It has been a tough slough for Apple’s iPad since the height of its popularity in 2013. Facing its second straight year of negative growth, there isn’t a consensus on why iPad sales have declined. I believe the slump is attributable to a combination of factors.
Apple CEO Tim Cook called the declining iPad sales a “speed bump” last year before the launch of the 2014 models, but we haven’t seen what Apple plans to do to rejuvenate the product. From my point of view, Apple itself has done more to hurt iPad sales than any external factor, such as Microsoft or Google.
But that’s not necessarily a bad thing. Here’s a full explanation of my theory…
1. Apple’s bigger iPhone 6 Plus phablet has made the once popular iPad mini all but pointless. That’s not entirely true – there are significant cost differences and over 2 inches of additional diagonal screen real estate – but having a huge iPhone makes having a small tablet a lot less desirable. Combine that with the fact that most people buy their phones subsidized, and a much faster, sleeker iPhone 6 Plus costs about the same as an iPad mini up front.
Below the cannibalization of the iPad is shown in a chart from Credit Suisse. Characterizing phablets as “4+ inches” seems a little out of date, but the point is clear, phablets like the iPhone 6 are eating into tablet share across the board.
2. This year’s iPad hardware updates weren’t terribly magical. The iPad mini got Touch ID (at a $100 price premium). The Air 2 got both faster and lighter, which is always great. And both became available in gold. But for people like me who are very content with the iPad Air – discussed in point 10 below – adding Touch ID or a golden housing wasn’t a big enough incentive to upgrade. Would sales have taken off if Apple offered more storage on the lower end, more laptop-like features, or lower costs?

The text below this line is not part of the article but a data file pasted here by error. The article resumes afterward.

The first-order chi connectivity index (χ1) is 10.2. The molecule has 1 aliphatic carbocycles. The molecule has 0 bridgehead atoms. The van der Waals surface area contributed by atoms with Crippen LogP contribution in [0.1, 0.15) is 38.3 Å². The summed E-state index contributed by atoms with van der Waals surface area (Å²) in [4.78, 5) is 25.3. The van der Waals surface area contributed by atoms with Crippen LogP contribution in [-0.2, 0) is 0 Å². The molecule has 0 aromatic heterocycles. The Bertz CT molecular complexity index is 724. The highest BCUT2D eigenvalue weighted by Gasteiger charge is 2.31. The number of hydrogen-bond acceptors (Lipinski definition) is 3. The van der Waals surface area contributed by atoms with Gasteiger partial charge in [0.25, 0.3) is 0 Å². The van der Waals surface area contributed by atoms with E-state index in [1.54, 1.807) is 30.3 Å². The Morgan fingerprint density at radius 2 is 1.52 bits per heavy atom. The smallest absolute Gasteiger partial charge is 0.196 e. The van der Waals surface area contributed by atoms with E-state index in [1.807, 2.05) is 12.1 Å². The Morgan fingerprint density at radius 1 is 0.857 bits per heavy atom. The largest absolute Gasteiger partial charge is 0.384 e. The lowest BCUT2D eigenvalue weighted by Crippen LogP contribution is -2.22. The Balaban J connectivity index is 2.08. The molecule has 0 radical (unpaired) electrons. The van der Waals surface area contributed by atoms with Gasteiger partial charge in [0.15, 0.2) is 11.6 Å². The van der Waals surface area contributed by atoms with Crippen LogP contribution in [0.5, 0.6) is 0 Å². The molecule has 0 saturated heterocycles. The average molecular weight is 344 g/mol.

3. New tiny 12-inch MacBook sales will impact professional/luxury iPad users. The 2-lb light weight and super portability will bring over folks who can spend a lot to get the latest technology. In fact, lowering the prices on the very popular MacBook Air to near cost parity per GB basis also makes a MacBook Air seem like the better deal (128GB MacBook Air: $899 retail, but often lower, versus 128GB iPad w/cellular: $829).
When I go to bed at night and have my iPad Air for consumption, there is often something important that I can only do well on my Mac (like adding something important to this post). This has happened so many times that the iPad doesn’t get picked up at bedtime much anymore. If I lost my iPad Air this week, I’d probably replace it with a MacBook.
4. Split screen iPad support and other laptop-like functionality is late in coming. If those features come out this year, and I think they will, a lot of professionals will jump on board. Currently functionality that makes an iPad a better solution to a problem than a laptop is often lacking.
5. Microsoft and its ecosystem have been making inroads into the professional ranks. You have to admit some of the hardware the Windows folks are putting out isn’t bad, especially when a hybrid computer can go from a MacBook Air form factor into a tablet form factor with a swinging hinge. Yes, I know Apple’s philosophy is not to marry toasters and refrigerators, but tablets and laptops aren’t that different anymore.
Even if they aren’t right, many folks will choose a convertible laptop-tablet PC over an iPad or a MacBook for that matter.
6. Chromebooks in education. Google Chromebooks have been eating Apple’s lunch in education and ironically the iconic appeal of the iPad is partially responsible. A sysadmin for a large school district tells me that the iPad trials went something like this: 100 iPads were given out to 4th graders. Within a month, over 50% of them went missing, and a few of them broke, while 10% of them were jailbroken or hacked. At the same time, with a similar Chromebook rollout, only 10% went missing, a few of them broke, and none of them were hacked (though it is certainly hackable). Give kids free iPads and they’ll have a tendency to disappear or get subverted for personal gain.